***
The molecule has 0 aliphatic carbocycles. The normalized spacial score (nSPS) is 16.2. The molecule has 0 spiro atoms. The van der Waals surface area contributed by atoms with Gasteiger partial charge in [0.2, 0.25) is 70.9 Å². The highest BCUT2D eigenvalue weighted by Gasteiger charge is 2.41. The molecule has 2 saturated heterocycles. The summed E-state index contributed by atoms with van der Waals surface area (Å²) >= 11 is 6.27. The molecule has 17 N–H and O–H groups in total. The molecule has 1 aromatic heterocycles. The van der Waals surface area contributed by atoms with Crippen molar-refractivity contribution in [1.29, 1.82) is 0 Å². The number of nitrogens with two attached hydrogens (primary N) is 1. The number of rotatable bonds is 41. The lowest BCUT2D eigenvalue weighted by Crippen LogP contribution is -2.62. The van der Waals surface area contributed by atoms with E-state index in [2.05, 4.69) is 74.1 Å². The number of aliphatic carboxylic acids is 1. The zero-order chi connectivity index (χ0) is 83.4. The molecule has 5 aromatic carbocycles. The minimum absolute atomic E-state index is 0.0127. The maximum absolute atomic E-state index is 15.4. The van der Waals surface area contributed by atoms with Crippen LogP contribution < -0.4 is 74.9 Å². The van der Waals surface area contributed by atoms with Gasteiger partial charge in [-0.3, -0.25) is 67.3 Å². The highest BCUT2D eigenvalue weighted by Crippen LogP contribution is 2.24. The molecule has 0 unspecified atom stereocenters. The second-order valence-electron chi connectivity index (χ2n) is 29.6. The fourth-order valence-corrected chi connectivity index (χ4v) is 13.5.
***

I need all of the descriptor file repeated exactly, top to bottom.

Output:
The molecule has 0 aliphatic carbocycles. The normalized spacial score (nSPS) is 16.2. The molecule has 0 spiro atoms. The van der Waals surface area contributed by atoms with Gasteiger partial charge in [0.2, 0.25) is 70.9 Å². The highest BCUT2D eigenvalue weighted by Gasteiger charge is 2.41. The molecule has 2 saturated heterocycles. The summed E-state index contributed by atoms with van der Waals surface area (Å²) >= 11 is 6.27. The molecule has 17 N–H and O–H groups in total. The molecule has 1 aromatic heterocycles. The van der Waals surface area contributed by atoms with Crippen molar-refractivity contribution in [1.29, 1.82) is 0 Å². The number of nitrogens with two attached hydrogens (primary N) is 1. The number of rotatable bonds is 41. The lowest BCUT2D eigenvalue weighted by Crippen LogP contribution is -2.62. The van der Waals surface area contributed by atoms with E-state index in [2.05, 4.69) is 74.1 Å². The number of aliphatic carboxylic acids is 1. The zero-order chi connectivity index (χ0) is 83.4. The molecule has 5 aromatic carbocycles. The minimum absolute atomic E-state index is 0.0127. The maximum absolute atomic E-state index is 15.4. The van der Waals surface area contributed by atoms with Crippen LogP contribution < -0.4 is 74.9 Å². The van der Waals surface area contributed by atoms with Gasteiger partial charge in [-0.3, -0.25) is 67.3 Å². The highest BCUT2D eigenvalue weighted by Crippen LogP contribution is 2.24. The molecule has 0 unspecified atom stereocenters. The second-order valence-electron chi connectivity index (χ2n) is 29.6. The fourth-order valence-corrected chi connectivity index (χ4v) is 13.5.